The Riverland has long been at the heart of Australia’s wine industry, featuring tracts of vineyards that provide for around half of South Australia’s total wine production.
But the Riverland’s vinous story goes well beyond volume, with leading winemakers reinventing the region in recent times and now producing some of the most in-demand grape varieties and wine styles. Experimentation with quality alternative varieties such as nero d’avola are in hot demand, having found an ideal home in the warm, dry climate of the region. Meanwhile, more traditional benchmark varieties such as shiraz and cabernet sauvignon also flourish here.
The Riverland offers more than an exciting choice of cellar doors, with the Murray River the lifeblood of the region. Houseboat holidays and other activities are among the favourite pastimes for visitors and locals alike, all within a three-hour drive from Adelaide.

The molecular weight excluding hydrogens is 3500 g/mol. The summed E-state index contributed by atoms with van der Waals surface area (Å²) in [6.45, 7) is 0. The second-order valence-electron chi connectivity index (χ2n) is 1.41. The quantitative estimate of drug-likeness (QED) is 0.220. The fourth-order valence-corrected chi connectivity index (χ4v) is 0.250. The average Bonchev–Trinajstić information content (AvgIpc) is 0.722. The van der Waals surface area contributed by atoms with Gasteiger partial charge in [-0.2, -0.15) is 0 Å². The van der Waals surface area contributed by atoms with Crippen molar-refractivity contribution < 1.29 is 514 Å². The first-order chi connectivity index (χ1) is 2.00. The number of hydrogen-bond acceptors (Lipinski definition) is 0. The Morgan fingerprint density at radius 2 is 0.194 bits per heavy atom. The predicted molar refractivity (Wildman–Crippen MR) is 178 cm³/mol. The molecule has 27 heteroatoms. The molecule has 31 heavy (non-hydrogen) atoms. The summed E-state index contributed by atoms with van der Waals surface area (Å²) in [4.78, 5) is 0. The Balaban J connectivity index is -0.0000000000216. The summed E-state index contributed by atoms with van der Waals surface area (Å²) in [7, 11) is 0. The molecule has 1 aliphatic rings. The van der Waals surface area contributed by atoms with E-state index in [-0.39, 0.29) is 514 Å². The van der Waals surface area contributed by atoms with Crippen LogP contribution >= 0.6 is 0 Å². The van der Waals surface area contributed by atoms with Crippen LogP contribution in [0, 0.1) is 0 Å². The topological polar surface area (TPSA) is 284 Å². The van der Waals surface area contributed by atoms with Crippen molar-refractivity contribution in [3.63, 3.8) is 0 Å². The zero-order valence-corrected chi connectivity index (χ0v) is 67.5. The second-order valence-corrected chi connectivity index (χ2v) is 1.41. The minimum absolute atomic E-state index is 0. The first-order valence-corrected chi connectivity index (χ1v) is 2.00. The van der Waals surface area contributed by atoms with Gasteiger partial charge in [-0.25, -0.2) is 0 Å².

In addition to taking in the spectacular river scenery and winery stops, be sure to stop by a roadside stall to pick up some of the region’s prized fruit and vegetables.
James Halliday on the Riverland
The raison d’être for the region's irrigation crisis was the combination of a hot, dry climate with little or no disease pressure, and seemingly unlimited irrigation water supplied at a nominal price. So long as the water was available, the red sand desert became an oasis, stretching many hundreds of kilometres along the banks of the Murray River
Yields of 10 to 15 tonnes per acre (150 to 240 hectolitres per hectare) of chardonnay could be achieved from mechanically pruned and mechanically harvested grapes. Even at $300 a tonne it was profitable business for the grape grower, and enabled the big wine companies to secure market dominance in the UK in short order, and thereafter in the US.
The crucial questions were how much water would be available over the next five years and how much would it cost. If the water supply was sharply reduced, and its cost increased, could the grape growers expect to receive a sufficiently high price per tonne to produce a profit?
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Mid February to early April